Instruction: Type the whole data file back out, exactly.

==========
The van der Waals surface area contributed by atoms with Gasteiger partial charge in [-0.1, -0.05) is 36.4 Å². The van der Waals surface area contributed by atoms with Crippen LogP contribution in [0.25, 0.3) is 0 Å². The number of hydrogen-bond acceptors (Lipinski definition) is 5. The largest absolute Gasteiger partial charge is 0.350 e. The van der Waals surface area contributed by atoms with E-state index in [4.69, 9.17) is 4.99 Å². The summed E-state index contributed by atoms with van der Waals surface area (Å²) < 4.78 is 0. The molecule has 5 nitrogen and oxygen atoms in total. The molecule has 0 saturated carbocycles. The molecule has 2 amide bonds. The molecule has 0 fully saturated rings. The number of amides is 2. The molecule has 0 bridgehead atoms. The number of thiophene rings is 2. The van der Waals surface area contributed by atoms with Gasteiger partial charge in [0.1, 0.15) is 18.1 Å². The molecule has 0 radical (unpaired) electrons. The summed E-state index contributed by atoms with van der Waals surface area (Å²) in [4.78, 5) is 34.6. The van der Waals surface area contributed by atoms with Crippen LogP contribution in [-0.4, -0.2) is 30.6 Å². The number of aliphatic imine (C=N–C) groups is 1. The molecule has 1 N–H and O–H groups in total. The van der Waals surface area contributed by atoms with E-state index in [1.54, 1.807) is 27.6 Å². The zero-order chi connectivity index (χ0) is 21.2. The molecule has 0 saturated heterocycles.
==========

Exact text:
The van der Waals surface area contributed by atoms with Gasteiger partial charge in [-0.1, -0.05) is 36.4 Å². The van der Waals surface area contributed by atoms with Crippen LogP contribution in [0.25, 0.3) is 0 Å². The number of hydrogen-bond acceptors (Lipinski definition) is 5. The largest absolute Gasteiger partial charge is 0.350 e. The van der Waals surface area contributed by atoms with E-state index in [4.69, 9.17) is 4.99 Å². The summed E-state index contributed by atoms with van der Waals surface area (Å²) < 4.78 is 0. The molecule has 5 nitrogen and oxygen atoms in total. The molecule has 0 saturated carbocycles. The molecule has 2 amide bonds. The molecule has 0 fully saturated rings. The number of amides is 2. The molecule has 0 bridgehead atoms. The number of thiophene rings is 2. The van der Waals surface area contributed by atoms with Gasteiger partial charge in [0.1, 0.15) is 18.1 Å². The molecule has 0 radical (unpaired) electrons. The summed E-state index contributed by atoms with van der Waals surface area (Å²) in [4.78, 5) is 34.6. The van der Waals surface area contributed by atoms with Crippen LogP contribution in [-0.4, -0.2) is 30.6 Å². The number of aliphatic imine (C=N–C) groups is 1. The molecule has 1 N–H and O–H groups in total. The van der Waals surface area contributed by atoms with E-state index in [1.54, 1.807) is 27.6 Å². The zero-order chi connectivity index (χ0) is 21.2. The molecule has 0 saturated heterocycles.